This post is written by Tracey Baptiste and is about fear. The fear that keeps us from writing the story we want to write, making connections, or moving forward in our careers.
The thing about fear is it’s merciless and sometimes crippling. We fear being judged for the questions we ask at a conference, or for the things we say to fellow writers, and especially for the work we show to others. Mostly, we fear the “no.” Sometimes, we fear the “yes.” All of it is fear of the unknown, the what will happen if…?
The good news is, everyone’s dealing with it.
The bad news is, not everybody handles it well.
The most important thing to remember about the what ifs is that they’re mostly in your head. You’re making up scenarios that don’t exist and probably never will. Let’s say you ask an incredibly obvious question at a writing conference. What then? Will no one ever want to work with you ever? Likely, five minutes later, no one is even going to remember your question, or who asked it. What about that manuscript you sent out before it was ready? Does that mean you can never query that agent again? Not at all. And my personal favorite, what about that thing you want to put into your story, but you think, I can’t say that, I’m not qualified/good enough/smart enough. Of course you are, and you should stop reading this immediately and go write that thing you are too afraid to write.
In all likelihood you already know these things intellectually, but if you’re anything like me, you let the small stuff get under your skin and you think about it way past the worry expiration date.
So, what’s the solution? We just need to get over ourselves. Here’s how:
Remember when GI Joe used to say that “knowing is half the battle?” That cartoon army dude was right. If you know you’re going to panic before an event, or even a meeting, do as much prep work as you can. Read a little about the people who are going to be there. Follow the social media covering the event. Not only is it informative, but it also gives you something to open with that you don’t feel awkward about. Remember, even big name authors like Daniel Handler flub sometimes, and still manage to recover. And no, it’s not just because they’re big names. It’s because people make mistakes, and have to move on.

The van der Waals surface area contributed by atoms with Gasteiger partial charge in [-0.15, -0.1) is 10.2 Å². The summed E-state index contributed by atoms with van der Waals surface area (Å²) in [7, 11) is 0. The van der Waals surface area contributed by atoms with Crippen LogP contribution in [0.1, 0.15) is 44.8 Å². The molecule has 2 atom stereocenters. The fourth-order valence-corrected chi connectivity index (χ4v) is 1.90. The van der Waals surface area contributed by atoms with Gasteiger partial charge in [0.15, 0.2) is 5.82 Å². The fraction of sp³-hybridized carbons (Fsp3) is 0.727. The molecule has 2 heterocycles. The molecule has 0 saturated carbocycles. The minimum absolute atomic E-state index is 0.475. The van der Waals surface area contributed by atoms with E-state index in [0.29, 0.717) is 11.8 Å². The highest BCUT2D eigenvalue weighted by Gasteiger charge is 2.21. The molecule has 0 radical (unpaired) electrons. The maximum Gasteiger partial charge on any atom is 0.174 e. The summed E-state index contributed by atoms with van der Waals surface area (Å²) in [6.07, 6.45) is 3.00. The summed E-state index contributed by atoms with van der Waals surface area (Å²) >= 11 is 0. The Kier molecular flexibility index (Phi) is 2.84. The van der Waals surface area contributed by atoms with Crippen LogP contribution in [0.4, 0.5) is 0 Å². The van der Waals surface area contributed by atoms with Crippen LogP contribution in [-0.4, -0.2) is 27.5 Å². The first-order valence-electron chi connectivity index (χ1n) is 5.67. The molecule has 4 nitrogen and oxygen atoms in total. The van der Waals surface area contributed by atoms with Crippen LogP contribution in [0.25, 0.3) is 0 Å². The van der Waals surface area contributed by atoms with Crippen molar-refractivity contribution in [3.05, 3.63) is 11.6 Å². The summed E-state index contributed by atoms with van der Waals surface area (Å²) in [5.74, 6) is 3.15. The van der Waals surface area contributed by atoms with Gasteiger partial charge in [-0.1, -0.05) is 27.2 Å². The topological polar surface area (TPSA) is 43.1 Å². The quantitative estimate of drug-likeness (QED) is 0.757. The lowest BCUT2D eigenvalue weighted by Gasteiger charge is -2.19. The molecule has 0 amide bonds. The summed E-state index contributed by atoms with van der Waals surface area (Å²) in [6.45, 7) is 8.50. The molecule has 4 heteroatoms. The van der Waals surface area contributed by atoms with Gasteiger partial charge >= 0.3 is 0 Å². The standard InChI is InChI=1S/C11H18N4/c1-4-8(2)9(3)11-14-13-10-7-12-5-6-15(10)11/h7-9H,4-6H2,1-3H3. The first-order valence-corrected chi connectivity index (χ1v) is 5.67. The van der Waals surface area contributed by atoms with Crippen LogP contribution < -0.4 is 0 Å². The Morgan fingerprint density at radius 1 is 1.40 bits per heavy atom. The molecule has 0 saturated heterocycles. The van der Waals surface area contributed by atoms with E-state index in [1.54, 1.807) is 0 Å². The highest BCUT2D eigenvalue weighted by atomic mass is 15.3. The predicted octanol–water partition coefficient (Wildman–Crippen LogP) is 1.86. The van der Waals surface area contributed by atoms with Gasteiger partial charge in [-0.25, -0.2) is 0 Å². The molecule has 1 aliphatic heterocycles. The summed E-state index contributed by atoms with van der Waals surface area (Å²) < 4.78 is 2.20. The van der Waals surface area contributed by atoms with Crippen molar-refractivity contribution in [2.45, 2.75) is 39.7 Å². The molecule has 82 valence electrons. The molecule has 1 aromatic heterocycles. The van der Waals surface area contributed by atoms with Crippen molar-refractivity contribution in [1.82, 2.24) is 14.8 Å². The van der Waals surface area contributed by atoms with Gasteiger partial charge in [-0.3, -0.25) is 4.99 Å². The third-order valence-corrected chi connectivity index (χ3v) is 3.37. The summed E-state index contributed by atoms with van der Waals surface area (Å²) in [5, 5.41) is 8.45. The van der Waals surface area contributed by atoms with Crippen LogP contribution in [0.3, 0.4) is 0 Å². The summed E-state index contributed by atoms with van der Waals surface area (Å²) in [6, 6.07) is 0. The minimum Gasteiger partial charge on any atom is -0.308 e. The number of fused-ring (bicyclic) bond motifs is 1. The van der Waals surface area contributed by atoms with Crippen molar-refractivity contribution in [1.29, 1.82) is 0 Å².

2. Dive in.
The greatest thing about writing is that you’re doing it mostly alone in your own space. You can put down absolutely anything you want, and then hit the delete button if you think you’ve gone too far. In all likelihood, once you’ve written it, you’ll find that it’s not as scary as you thought. In my new MG The Jumbies, I wanted to say something about slave ships and the people who were chained in their bowels. I thought it was not a thing you could broach in a middle grade fantasy, but I put it in anyway. No one, not my agent, nor my editor, nor any of the early readers said one thing about it. The thing you want to say is not as scary as you think. Remember what Eleanor Roosevelt said, “you must do the thing you think you cannot do.” Take it from a FLOTUS.
3. Buddy up.
The nice thing about the kid lit community is that we are a generous bunch. You can easily make friends online who become friends in real life when you meet up at conferences, or to exchange your work. Making your way through a conference is way easier with some friends by your side, and I highly recommend you make as many as you can. When your career takes off, you’re going to need their support, as you will give them yours when they make book deals.
4. Plow through.
There are going to be moments when you have to do something that makes you truly terrified. This happened with me several years ago when I needed to part ways with my first agent (who is a really lovely human being, btw). Here’s the thing: your career is your responsibility. You are the manager and CEO, and that may mean making difficult decisions. It may mean deciding on one house over another to publish your book, switching agencies (which is not as uncommon as you might think), or even deciding to leave a writing group, skip a conference in favor of something else, or even cut out things in your own life to make time for writing. Whatever the decision is, you’re probably going to agonize over it. So when you finally make the decision, be brave and follow through. Don’t think about it again. You’ll only be torturing yourself.
Fear is a part of the creative process. Sometimes the work scares us, and it should scare us if it’s going to be good. But some fear isn’t helpful at all, and that’s when it’s time to pull out the bag of tricks: prep, dive in, buddy up, and just plow through. Fear wins when it stops you from moving forward. But you can move past fear. I’m doing it right now.
Tracey Baptiste is she an author and an editor at Rosen Publishing. Her first YA Novel, Angel Grace, which I read and loved, was picked as one of the 100 best books for reading and sharing by NYC librarians. She is also the author of several nonfiction titles for various school and library publishers.
Her new book THE JUMBIES, a creepy middle grade novel published by Algonquin Young Readers hits the book shelves in April. You can Pre-order on Amazon.
Thank you Tracey for another good article and sharing your expertise with us. Can’t wait to Read your book!